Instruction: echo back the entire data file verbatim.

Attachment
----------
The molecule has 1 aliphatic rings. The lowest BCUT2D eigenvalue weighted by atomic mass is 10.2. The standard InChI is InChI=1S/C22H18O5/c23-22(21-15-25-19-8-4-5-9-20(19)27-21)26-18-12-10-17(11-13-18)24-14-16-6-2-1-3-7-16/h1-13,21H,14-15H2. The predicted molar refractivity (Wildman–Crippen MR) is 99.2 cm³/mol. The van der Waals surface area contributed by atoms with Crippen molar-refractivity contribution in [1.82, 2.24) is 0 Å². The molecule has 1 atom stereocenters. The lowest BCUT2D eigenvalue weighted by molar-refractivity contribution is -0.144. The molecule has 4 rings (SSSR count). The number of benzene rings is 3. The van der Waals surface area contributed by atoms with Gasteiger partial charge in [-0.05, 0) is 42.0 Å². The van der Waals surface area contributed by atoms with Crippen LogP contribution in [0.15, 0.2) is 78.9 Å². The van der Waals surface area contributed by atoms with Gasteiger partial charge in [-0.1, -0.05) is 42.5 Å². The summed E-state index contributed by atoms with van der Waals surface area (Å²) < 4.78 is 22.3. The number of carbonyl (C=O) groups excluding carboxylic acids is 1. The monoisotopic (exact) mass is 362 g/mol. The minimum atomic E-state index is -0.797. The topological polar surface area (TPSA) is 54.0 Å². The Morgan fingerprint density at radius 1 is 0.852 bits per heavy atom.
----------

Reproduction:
The molecule has 1 aliphatic rings. The lowest BCUT2D eigenvalue weighted by atomic mass is 10.2. The standard InChI is InChI=1S/C22H18O5/c23-22(21-15-25-19-8-4-5-9-20(19)27-21)26-18-12-10-17(11-13-18)24-14-16-6-2-1-3-7-16/h1-13,21H,14-15H2. The predicted molar refractivity (Wildman–Crippen MR) is 99.2 cm³/mol. The van der Waals surface area contributed by atoms with Crippen molar-refractivity contribution in [1.82, 2.24) is 0 Å². The molecule has 1 atom stereocenters. The lowest BCUT2D eigenvalue weighted by molar-refractivity contribution is -0.144. The molecule has 4 rings (SSSR count). The number of benzene rings is 3. The van der Waals surface area contributed by atoms with Gasteiger partial charge in [-0.05, 0) is 42.0 Å². The van der Waals surface area contributed by atoms with Crippen LogP contribution in [0.15, 0.2) is 78.9 Å². The van der Waals surface area contributed by atoms with Gasteiger partial charge in [-0.1, -0.05) is 42.5 Å². The summed E-state index contributed by atoms with van der Waals surface area (Å²) < 4.78 is 22.3. The number of carbonyl (C=O) groups excluding carboxylic acids is 1. The monoisotopic (exact) mass is 362 g/mol. The minimum atomic E-state index is -0.797. The topological polar surface area (TPSA) is 54.0 Å². The Morgan fingerprint density at radius 1 is 0.852 bits per heavy atom.